Here at PecinoGP we have written until our fingers have bled about Maverick Viñales’s starting issues and how in the first seconds of a 45 minute race he ruins all the work and advantages made in practice and qualifying.
We’ve also written about how Jorge Lorenzo had committed exactly the same errors during his first two seasons in MotoGP (2008 and 2009) while he was riding for the same team Viñales racing for. Those two years saw the results of Spanish rider’s desire to quickly recover what he lost paired with his inexperience in the premier class: several violent crashes that even led him to consider withdrawing from racing.
But in 2010 Jorge went through an amazing metamorphosis. A change that led him to become one of the best, if not the best, starter in MotoGP. Once overcoming the crisis regarding his future in racing, with the stubbornness that characterizes him, Lorenzo went to work day and night to solve his problem.
The method employed was anything but the sophisticated manners one would expect in an environment like MotoGP. No, there were no engineered solutions, no latest generation electronics, no sophisticated ideas caught from other racing worlds. No what Yamaha did was build a traffic light!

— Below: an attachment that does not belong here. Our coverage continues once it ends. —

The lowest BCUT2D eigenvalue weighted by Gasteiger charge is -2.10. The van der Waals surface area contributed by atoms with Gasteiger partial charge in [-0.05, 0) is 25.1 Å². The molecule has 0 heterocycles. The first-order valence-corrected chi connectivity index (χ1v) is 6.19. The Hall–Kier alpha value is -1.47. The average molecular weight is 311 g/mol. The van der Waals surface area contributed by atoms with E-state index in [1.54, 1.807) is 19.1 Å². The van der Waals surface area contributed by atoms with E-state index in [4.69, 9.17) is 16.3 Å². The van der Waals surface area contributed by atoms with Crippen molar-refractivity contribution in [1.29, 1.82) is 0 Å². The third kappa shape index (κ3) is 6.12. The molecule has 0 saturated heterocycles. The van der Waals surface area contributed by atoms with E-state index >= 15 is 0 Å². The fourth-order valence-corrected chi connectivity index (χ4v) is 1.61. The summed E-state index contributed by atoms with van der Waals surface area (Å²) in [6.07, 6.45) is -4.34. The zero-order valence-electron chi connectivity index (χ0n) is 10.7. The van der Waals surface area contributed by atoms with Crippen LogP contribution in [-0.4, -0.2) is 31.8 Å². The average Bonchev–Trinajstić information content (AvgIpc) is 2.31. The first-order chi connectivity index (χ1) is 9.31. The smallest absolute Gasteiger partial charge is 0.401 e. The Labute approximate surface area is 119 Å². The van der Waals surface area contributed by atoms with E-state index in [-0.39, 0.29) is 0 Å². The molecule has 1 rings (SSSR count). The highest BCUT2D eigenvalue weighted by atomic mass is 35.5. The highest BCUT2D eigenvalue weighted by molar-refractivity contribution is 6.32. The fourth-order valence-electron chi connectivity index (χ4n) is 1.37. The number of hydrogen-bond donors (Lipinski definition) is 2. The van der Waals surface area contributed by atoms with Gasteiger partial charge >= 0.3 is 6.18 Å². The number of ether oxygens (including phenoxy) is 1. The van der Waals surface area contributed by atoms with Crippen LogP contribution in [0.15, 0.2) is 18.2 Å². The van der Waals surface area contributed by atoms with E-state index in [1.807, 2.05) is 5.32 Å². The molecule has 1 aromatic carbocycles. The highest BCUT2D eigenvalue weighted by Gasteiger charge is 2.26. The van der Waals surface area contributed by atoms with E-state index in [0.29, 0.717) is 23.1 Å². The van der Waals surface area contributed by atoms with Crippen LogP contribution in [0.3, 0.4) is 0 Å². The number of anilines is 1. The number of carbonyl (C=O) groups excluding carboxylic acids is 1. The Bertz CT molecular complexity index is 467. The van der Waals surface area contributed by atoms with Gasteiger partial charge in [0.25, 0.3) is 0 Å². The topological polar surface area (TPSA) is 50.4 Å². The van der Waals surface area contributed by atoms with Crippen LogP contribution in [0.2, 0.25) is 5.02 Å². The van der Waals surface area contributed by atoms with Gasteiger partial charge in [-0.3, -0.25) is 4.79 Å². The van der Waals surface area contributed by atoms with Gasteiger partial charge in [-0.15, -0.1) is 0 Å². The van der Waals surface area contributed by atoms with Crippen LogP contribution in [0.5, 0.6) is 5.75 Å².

“I think we still have it somewhere,” Team Yamaha told us. “Jorge started practicing starts, without pause, day and night. How many? I know that there were many. One thousand?.” With an R6 street bike, Jorge and Wilco Zeelenberg spent hours and hours practicing outside the GPs.
His then assistant was equipped with a switch in one hand to activate the traffic light and stopwatch in the other. Over and over they made practices starts, again and again. A process that burnt up many clutches. But Jorge’s stubbornness paid off because in 2010, after solving his problems with his starts, Lorenzo won his first MotoGP title …
For God’s sake, someone give Maverick Viñales a traffic signal!